The commander of U.S. forces in the Pacific says he has sent aircraft and some troops to Thailand to prepare to provide cyclone relief to Burma, if its government decides to allow such an operation.  VOA's Al Pessin reports from the Pentagon.

In a VOA interview from New York, Admiral Timothy Keating said he has two senior officers and half a dozen transport planes in Thailand, and several ships in or on the way to the region, along with some Special Operations forces and relief supplies.  The people and equipment were preparing to participate in an annual exercise with four Asian nations, but the admiral says they could be re-directed to a Burma relief mission.

"We have a fairly high range of capability that we could provide," he said.  "And we can scale it depending on the degree of assistance requested by Burma."

But Admiral Keating says no such request has been received.

"We've been in near constant contact with the Pentagon and our headquarters in Hawaii and we have no indication that Burma will accept U.S. military relief," he added.  "We're hopeful, but I don't have any indication."

Admiral Keating says humanitarian assistance is not the main mission of Pacific Command, but it is something his troops have a lot of experience with.  The U.S. military has been involved in relief efforts after several natural disasters in Asia in recent years, including the tsunami in 2004, the Pakistan earthquake in 2005, last year's Bangladesh cyclone, and China's cold weather crisis just a few months ago.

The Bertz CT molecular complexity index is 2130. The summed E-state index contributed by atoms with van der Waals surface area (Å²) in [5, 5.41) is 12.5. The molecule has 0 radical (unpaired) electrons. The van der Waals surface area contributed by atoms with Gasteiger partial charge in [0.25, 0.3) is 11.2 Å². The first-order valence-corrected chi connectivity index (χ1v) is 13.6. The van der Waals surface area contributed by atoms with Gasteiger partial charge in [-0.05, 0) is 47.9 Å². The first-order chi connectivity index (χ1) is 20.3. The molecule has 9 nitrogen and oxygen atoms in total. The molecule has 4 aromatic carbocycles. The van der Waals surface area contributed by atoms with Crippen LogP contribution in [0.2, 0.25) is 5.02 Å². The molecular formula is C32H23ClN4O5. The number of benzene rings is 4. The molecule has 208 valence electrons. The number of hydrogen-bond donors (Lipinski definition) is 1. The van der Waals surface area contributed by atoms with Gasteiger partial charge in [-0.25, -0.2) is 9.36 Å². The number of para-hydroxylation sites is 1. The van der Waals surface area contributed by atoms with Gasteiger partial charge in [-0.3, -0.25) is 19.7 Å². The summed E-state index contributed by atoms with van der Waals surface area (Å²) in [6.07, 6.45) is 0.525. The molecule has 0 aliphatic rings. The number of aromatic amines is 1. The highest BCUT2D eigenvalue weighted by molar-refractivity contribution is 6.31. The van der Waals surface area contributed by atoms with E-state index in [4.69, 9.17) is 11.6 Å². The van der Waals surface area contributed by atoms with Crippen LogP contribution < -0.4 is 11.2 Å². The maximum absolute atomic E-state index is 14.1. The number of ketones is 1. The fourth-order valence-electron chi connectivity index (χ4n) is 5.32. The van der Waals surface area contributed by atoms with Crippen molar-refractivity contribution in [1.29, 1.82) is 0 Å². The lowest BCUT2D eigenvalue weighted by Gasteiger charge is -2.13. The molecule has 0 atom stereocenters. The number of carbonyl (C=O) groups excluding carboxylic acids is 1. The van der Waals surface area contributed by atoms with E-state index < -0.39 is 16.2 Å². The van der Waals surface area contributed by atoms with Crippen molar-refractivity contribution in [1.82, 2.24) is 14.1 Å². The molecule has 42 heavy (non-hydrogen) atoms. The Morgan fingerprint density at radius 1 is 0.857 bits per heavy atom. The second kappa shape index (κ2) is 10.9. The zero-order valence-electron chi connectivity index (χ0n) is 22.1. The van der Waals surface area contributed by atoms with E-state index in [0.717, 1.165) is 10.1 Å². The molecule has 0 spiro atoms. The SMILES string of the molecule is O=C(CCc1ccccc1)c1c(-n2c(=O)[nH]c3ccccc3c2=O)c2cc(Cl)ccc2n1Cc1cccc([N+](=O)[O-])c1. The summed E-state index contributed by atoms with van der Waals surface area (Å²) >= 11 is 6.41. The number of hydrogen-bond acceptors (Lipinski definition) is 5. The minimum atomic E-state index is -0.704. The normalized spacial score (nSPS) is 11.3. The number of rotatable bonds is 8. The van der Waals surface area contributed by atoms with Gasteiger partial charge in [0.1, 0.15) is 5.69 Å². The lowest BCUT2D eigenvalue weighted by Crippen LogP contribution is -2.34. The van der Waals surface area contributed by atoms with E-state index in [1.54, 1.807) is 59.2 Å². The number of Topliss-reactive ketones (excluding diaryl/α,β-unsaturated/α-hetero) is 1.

But Burma is one of the world's most closed societies.  The senior U.S. diplomat in the country Wednesday called the country's military rulers "a very paranoid regime."  Admiral Keating says the potential for this week's storm to lead to instability in Burma is a factor in the effort to deal with the crisis.

"It's a clear factor, but it's not a determining factor in our offer of response," he noted.  "It's nothing in which we would engage at Pacific Command to lead to any consideration of regime overthrow.  It's much, much more, it's entirely, an interest in providing relief to the citizens of Burma."

The U.S. military assets in the area include helicopters and landing craft that could deliver relief supplies, and one large ship that has a 600-bed hospital.  Officials say other ships also have medical facilities and supplies, and such things as clean water, electrical generators and water purification equipment that would be very useful in Burma's devastated areas.